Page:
Information from the museum, 1 December 2015
Based on new research, Rembrandt’s Naked Truth features seventeenth-century nude studies that have never before been brought together in such large numbers. It will be the first time that Rembrandt’s frank approach to drawing nudes will be examined in depth and brought to the notice of a wide audience.
In the seventeenth century Rembrandt and his pupils followed the new trend of drawing from models, but Rembrandt’s approach differed from his contemporaries’. His uncompromising realism was criticized – he presented reality and so did not conform to the accepted ideal of beauty at that time. When Rembrandt and his pupils drew nude models they talked about art, beauty and transience – subjects that were as sensitive in those days as they are now.
Rembrandt’s Naked Truth will showcase more than fifty objects from a number of European and American public and private collections, augmented by a selection of Rembrandt’s etchings from the Rembrandt House’s collection. The drawings, prints and paintings are extremely rare.
Warts and All
During the Renaissance artists began to draw living models, but it was a while before nude models figured. At first there were no female models at all.Pupils often posed nude for one another in Rembrandt’s workshop, but prostitutes were used for female nudes. Rembrandt portrayed his models as they were – warts and all – with drooping breasts, wrinkles, sagging bellies and pockmarked thighs. He went his own way, against the prevailing fashion.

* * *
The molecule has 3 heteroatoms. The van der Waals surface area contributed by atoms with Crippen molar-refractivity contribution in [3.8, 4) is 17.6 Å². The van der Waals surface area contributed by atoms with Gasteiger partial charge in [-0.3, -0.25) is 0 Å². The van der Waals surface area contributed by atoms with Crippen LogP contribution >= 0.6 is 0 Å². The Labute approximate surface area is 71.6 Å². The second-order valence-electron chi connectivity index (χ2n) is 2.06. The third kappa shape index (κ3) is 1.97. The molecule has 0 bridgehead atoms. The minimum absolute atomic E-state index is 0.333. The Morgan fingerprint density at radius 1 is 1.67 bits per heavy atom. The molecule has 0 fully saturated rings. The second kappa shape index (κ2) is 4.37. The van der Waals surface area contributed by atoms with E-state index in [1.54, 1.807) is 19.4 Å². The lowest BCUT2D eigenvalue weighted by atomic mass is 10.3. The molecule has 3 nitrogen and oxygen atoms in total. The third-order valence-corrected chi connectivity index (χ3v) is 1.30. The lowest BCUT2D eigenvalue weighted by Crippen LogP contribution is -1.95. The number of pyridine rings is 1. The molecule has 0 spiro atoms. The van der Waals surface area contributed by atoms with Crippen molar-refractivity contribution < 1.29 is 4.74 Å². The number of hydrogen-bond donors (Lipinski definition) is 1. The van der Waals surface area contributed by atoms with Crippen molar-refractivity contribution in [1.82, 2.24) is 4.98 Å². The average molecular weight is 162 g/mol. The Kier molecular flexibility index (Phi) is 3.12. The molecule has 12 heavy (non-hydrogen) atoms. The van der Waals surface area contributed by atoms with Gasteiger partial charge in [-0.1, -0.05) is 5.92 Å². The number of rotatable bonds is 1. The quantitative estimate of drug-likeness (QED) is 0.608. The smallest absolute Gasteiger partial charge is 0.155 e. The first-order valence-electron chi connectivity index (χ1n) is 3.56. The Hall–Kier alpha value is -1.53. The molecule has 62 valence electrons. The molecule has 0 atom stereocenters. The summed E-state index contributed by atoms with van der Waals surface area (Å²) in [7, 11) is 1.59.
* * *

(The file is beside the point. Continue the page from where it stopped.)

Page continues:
Rembrandt’s Naked Truth is the second of three exhibitions devoted to Rembrandt’s training methods. The first, Rembrandt’s Late Pupils, was staged in the spring of 2015. The last in the series, about Rembrandt’s pupils Govaert Flinck and Ferdinand Bol, is planned for 2017. Rembrandt’s Naked Truth offers new insights into the unique method of instruction of the Netherlands’ most famous artist and compares his approach with that of present day art education.